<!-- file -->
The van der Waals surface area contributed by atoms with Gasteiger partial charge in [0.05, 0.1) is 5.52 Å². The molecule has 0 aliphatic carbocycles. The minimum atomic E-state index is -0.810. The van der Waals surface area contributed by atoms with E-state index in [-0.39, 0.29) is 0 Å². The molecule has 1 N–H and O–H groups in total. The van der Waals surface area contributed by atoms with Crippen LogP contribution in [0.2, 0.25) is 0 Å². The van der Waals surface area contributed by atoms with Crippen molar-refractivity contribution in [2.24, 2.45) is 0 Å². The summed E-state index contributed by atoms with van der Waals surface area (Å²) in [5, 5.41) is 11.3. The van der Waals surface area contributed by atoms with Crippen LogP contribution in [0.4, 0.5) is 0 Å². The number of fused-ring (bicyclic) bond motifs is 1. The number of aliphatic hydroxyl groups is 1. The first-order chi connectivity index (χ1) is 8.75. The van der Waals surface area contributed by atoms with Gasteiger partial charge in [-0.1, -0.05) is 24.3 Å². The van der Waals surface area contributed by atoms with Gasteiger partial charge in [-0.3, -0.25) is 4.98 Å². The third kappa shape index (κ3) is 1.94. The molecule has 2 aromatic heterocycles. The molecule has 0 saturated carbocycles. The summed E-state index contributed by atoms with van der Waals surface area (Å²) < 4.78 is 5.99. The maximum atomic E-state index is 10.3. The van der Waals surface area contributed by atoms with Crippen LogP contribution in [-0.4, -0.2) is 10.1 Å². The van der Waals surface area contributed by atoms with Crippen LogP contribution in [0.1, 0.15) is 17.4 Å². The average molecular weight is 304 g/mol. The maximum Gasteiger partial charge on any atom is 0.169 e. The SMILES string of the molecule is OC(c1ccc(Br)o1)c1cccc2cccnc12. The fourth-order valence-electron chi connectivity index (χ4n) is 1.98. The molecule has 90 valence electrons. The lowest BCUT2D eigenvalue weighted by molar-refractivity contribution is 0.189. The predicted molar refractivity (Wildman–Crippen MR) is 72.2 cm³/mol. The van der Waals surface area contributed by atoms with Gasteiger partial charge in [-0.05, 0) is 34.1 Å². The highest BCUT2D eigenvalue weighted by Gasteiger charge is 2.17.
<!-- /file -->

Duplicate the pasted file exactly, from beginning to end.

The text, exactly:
The van der Waals surface area contributed by atoms with Gasteiger partial charge in [0.05, 0.1) is 5.52 Å². The molecule has 0 aliphatic carbocycles. The minimum atomic E-state index is -0.810. The van der Waals surface area contributed by atoms with E-state index in [-0.39, 0.29) is 0 Å². The molecule has 1 N–H and O–H groups in total. The van der Waals surface area contributed by atoms with Crippen LogP contribution in [0.2, 0.25) is 0 Å². The van der Waals surface area contributed by atoms with Crippen molar-refractivity contribution in [2.24, 2.45) is 0 Å². The summed E-state index contributed by atoms with van der Waals surface area (Å²) in [5, 5.41) is 11.3. The van der Waals surface area contributed by atoms with Crippen LogP contribution in [0.4, 0.5) is 0 Å². The number of fused-ring (bicyclic) bond motifs is 1. The number of aliphatic hydroxyl groups is 1. The first-order chi connectivity index (χ1) is 8.75. The van der Waals surface area contributed by atoms with Gasteiger partial charge in [-0.1, -0.05) is 24.3 Å². The van der Waals surface area contributed by atoms with Gasteiger partial charge in [-0.3, -0.25) is 4.98 Å². The third kappa shape index (κ3) is 1.94. The molecule has 2 aromatic heterocycles. The molecule has 0 saturated carbocycles. The summed E-state index contributed by atoms with van der Waals surface area (Å²) < 4.78 is 5.99. The maximum atomic E-state index is 10.3. The van der Waals surface area contributed by atoms with Crippen LogP contribution in [-0.4, -0.2) is 10.1 Å². The van der Waals surface area contributed by atoms with Crippen LogP contribution in [0.1, 0.15) is 17.4 Å². The average molecular weight is 304 g/mol. The maximum Gasteiger partial charge on any atom is 0.169 e. The SMILES string of the molecule is OC(c1ccc(Br)o1)c1cccc2cccnc12. The fourth-order valence-electron chi connectivity index (χ4n) is 1.98. The molecule has 90 valence electrons. The lowest BCUT2D eigenvalue weighted by molar-refractivity contribution is 0.189. The predicted molar refractivity (Wildman–Crippen MR) is 72.2 cm³/mol. The van der Waals surface area contributed by atoms with Gasteiger partial charge in [-0.05, 0) is 34.1 Å². The highest BCUT2D eigenvalue weighted by Gasteiger charge is 2.17.